Bucket remains final item on Purdue, Indiana lists
BLOOMINGTON, Ind. (AP)
''Beat Purdue! Beat Purdue!'' the Hoosiers coach shouted.
It's the only goal left on Indiana's Bucket list.
''For us it's the game,'' Wilson said this week. ''When you're building a program, you want to have success against your rival and in our time we've come up short.''
At Indiana, it's become an all-too-familiar refrain.
The Hoosiers, who started this season with a schedule that made the postseason look plausible, have lost five of their last six to fall out of bowl contention yet again and things haven't gone much better in this bitter in-state rivalry. Since 1997, Indiana (4-7, 2-5 Big Ten) is a dismal 3-13 in the Old Oaken Bucket Game.
And winning the trophy hasn't exactly been a harbinger of good fortune, either. Indiana has changed coaches after three of its last four wins - Bill Mallory was fired after the 1996 season, Cam Cameron was let go after the 2001 win and Bill Lynch was fired the last time Indiana won it in 2010. Purdue also fired Danny Hope following last year's win, and Joe Tiller retired after getting his hands on the Bucket one last time in 2008.
This time could be different.
A win would give Wilson his first five-win season since taking over as Indiana coach job in 2011, and Purdue coach Darrell Hazell is in no danger of losing his job despite a dismal first season.
The Boilermakers (1-10, 0-7) have struggled to score, struggled to run the ball, struggled to stop opponents and struggled to find playmakers. This week, freshman quarterback Danny Etling is trying to play through a sore left shoulder.
But the disappointment has tainted a trophy game that has been on Hazell's job almost from the time he started in West Lafayette. Within three weeks of moving into his new office, he put up a clock counting down to this weekend.
''It's a constant reminder of how important this game is to our football program,'' Hazell said. ''We want our players to understand that this is more than just a game.''
Here are five more things to watch Saturday.
OFFENSE TO DEFENSE: Indiana and Purdue have allowed the most points of any Big Ten defenses this season. If they continue to play that way, the Hoosiers may have the advantage. Indiana is scoring 36.8 points per game, second only to Ohio State. The Boilermakers, meanwhile, are scoring a league-low 13.0 points per game.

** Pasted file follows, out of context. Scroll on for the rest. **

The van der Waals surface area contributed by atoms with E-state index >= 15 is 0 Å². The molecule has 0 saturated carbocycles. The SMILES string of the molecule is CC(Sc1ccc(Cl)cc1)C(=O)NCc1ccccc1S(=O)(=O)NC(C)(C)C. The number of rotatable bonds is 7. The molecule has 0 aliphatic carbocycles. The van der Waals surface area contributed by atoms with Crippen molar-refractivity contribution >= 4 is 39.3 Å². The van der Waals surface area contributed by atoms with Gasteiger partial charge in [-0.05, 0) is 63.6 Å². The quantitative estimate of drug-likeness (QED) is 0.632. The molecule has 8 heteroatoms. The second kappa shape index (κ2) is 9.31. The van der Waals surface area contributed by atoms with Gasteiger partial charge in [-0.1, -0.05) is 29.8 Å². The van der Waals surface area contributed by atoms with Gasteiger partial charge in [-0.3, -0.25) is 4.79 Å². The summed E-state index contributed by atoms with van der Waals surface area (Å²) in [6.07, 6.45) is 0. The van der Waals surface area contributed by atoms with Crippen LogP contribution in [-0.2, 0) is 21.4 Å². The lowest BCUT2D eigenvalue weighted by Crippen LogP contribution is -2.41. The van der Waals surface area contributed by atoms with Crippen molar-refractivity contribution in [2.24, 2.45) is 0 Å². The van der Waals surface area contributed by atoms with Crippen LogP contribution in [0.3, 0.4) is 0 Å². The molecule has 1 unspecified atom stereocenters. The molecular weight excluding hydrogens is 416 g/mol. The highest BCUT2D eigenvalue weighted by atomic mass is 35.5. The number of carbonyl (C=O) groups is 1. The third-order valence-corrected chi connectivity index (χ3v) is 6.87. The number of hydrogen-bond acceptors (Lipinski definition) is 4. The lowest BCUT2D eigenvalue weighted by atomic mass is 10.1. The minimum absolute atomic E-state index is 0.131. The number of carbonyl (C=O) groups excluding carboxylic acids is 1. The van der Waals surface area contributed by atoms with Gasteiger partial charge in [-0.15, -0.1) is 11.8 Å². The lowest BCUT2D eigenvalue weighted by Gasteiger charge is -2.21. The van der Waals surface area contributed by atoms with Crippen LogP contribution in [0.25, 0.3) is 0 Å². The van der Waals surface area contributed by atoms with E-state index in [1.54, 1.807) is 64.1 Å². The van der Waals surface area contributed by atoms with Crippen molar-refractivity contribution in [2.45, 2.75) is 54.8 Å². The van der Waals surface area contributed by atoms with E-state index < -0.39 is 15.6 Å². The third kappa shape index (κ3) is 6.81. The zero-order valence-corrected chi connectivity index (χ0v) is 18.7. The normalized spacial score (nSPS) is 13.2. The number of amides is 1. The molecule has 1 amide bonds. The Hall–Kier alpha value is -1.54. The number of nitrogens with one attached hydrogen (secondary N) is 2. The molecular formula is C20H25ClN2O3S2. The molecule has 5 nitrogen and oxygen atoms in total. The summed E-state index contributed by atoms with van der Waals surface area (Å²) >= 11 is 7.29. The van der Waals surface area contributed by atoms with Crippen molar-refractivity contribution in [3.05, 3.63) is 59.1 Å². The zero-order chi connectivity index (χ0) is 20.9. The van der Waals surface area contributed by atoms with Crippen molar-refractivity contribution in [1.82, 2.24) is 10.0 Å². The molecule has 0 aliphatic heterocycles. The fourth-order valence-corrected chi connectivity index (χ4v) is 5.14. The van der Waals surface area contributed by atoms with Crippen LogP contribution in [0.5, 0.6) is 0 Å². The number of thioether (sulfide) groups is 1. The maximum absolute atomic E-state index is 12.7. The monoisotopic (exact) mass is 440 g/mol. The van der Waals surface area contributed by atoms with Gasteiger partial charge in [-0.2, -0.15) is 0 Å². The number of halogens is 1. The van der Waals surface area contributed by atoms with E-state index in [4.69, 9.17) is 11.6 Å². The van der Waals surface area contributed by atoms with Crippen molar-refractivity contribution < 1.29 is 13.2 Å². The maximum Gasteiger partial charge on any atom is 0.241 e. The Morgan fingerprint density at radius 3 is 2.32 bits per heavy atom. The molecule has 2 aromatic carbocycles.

DON'T KNOW MUCH ABOUT HISTORY: Both teams are trying to avoid some dubious records this weekend. The Boilermakers haven't had a winless Big Ten season since 1993 and are trying to avoid a 10th consecutive loss, which would be the longest streak since Purdue lost 11 straight from 1906-08. Indiana, meanwhile, is on pace to give up the most yards per game in league history. Indiana has allowed 566.6 yards per game in conference play, 43.5 yards per game more than Northwestern did during its futile 1981 season (523.1).
ON THE OTHER HAND: Indiana is chasing some other notable records. It has already scored a school record 54 TDs this season and needs just eight points to break the school's single-season record for points (412) set in 2007. That was the last time Indiana qualified for a bowl game. The Hoosiers also are on pace to break the school's single-season record for points per game (33.3 set in 1988) and last year's record of 442.0 yards per game.
CH-CH-CHANGES: For more than a century, these two in-state schools have been fighting for the same conference prize. All that will change after the season finale. When the Big Ten expands to 14 teams next season, Indiana and Purdue will be sent to different divisions.
THE FUTURE LOOKS BRIGHT: Both teams have relied on a string of young players this season, and it will be glaringly evident Saturday - Indiana's Senior Day. Two of the Hoosiers most important playmakers, quarterback Nate Sudfeld and running back Tevin Coleman, are both sophomore, and the Hoosiers are starting five freshmen or sophomores on that much-maligned defense. Purdue, meanwhile, started 11 freshmen and sophomores in last week's loss to Illinois and that's not likely to change this weekend.